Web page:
According to a report from the Institute of Medicine of the National Academies, medication errors are among the most common medical errors, harming at least 1.5 million people every year. The extra medical costs of treating drug-related injuries occurring in hospitals alone conservatively amount to $3.5 billion a year, and this estimate does not take into account lost wages and productivity or additional health care costs. A report from the Pennsylvania Patient Safety Authority (April 2009) identified the most common specific medication errors associated with incorrect weights. These include overdosage errors (43%), underdosage errors (21%) and incorrect intravenous rate calculations (10%). These findings were based on 479 sentinel events reported between June 2004 and November 2008. They specifically document medication errors resulting from breakdowns in the process of receiving, documenting and communicating patient weights (JC, 2009).
Safely administering medication requires a vast amount of knowledge on behalf of the healthcare professional. It is one of many high risk tasks that can lead to devastating consequences for the patient and for the healthcare professional’s career. Healthcare professionals are responsible for their own actions regardless of a written order from a healthcare provider.
Whenever a medication must be prepared from a dose other than what is ordered, the chance of error increases. Weight based drugs present an additional safety challenge. So how can you help prevent medication errors? The Pennsylvania Patient Safety Authority outlines 5 steps to follow to reduce risk related to inaccurate weights:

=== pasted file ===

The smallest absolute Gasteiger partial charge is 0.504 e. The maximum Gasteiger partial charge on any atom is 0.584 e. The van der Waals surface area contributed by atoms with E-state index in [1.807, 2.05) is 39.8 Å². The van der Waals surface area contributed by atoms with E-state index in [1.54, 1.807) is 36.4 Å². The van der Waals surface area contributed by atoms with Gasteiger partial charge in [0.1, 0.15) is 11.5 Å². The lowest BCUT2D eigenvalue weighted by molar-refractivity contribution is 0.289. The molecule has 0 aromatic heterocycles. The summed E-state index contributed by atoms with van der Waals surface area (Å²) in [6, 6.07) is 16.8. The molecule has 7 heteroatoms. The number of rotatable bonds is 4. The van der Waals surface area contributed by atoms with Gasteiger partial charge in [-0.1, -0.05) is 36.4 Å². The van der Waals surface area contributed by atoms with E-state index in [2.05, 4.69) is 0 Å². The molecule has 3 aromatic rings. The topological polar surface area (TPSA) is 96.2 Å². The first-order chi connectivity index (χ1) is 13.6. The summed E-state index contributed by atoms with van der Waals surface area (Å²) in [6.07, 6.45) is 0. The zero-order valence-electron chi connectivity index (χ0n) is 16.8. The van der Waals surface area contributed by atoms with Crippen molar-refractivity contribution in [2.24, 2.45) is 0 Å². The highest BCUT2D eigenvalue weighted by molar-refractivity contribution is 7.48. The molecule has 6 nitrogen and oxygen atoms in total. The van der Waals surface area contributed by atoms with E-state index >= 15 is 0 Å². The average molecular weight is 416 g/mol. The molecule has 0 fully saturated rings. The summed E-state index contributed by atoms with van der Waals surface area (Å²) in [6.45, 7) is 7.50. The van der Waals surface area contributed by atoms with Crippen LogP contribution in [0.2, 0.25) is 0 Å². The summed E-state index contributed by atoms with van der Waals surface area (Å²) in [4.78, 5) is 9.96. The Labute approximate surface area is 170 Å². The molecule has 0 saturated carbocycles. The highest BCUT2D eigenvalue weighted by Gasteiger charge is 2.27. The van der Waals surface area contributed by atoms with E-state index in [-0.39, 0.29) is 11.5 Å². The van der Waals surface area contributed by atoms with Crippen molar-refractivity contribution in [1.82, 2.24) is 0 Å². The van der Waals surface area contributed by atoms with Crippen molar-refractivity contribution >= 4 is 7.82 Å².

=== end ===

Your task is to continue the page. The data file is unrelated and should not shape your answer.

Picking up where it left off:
1. Get your patient’s exact weight. Emergency room staff should consider including a weight check for all walk-in patients during triage. This can save much time and energy after admission. If a current, accurate weight is not available, find creative ways to measure your patient’s weight, including floor scales to weigh patients and stretchers.
2. Standardize the unit of measure. Weigh all pediatric and adult patients in kilograms at the time of admission or as soon as the patient is stable. According to the Joint Commission, kilograms should be the standard nomenclature for weight on prescriptions, medical records and staff communications.
3. Document weights. Review all locations that may include weight entries, such as printed order forms and infusion pump settings, and ensure that all weight entries are associated with a date field. This will assist other practitioners in recognizing when a weight is outdated. Mandate a weight entry in computerized systems before allowing the system to process orders, and establish a communication process that facilitates the transfer of accurate weight measurements from the nursing staff to pharmacists and physicians. The Joint Commission also proposes the inclusion of maximum and sub-therapeutic dose alerts in the order entry system, based on the patient’s age and weight.
4. Communicate drug orders. Include a provision in your facility’s policies and procedures that weight-based medications are not to be prescribed, dispensed or administered (except in emergencies) unless accurate weight measurements are available. For weight-based therapy, prompts should be included on standard order forms to communicate the patient’s weight.
5. Confirm that the patient’s weight is correct for weight-based dosages and include the weight on each order. The age and weight of a patient can help dispensing professionals double check the dose and route. Prescribers should be encouraged to include the calculated dose and the dosing determination, such as the unit dose per weight to facilitate an independent double-check of a calculation by another healthcare professional.
For more information on safe medication practices, check out RN.com’s course: Medication Safety: Assuring Safe Outcomes or visit The Joint Commission’s 2008 Patient Safety Goals.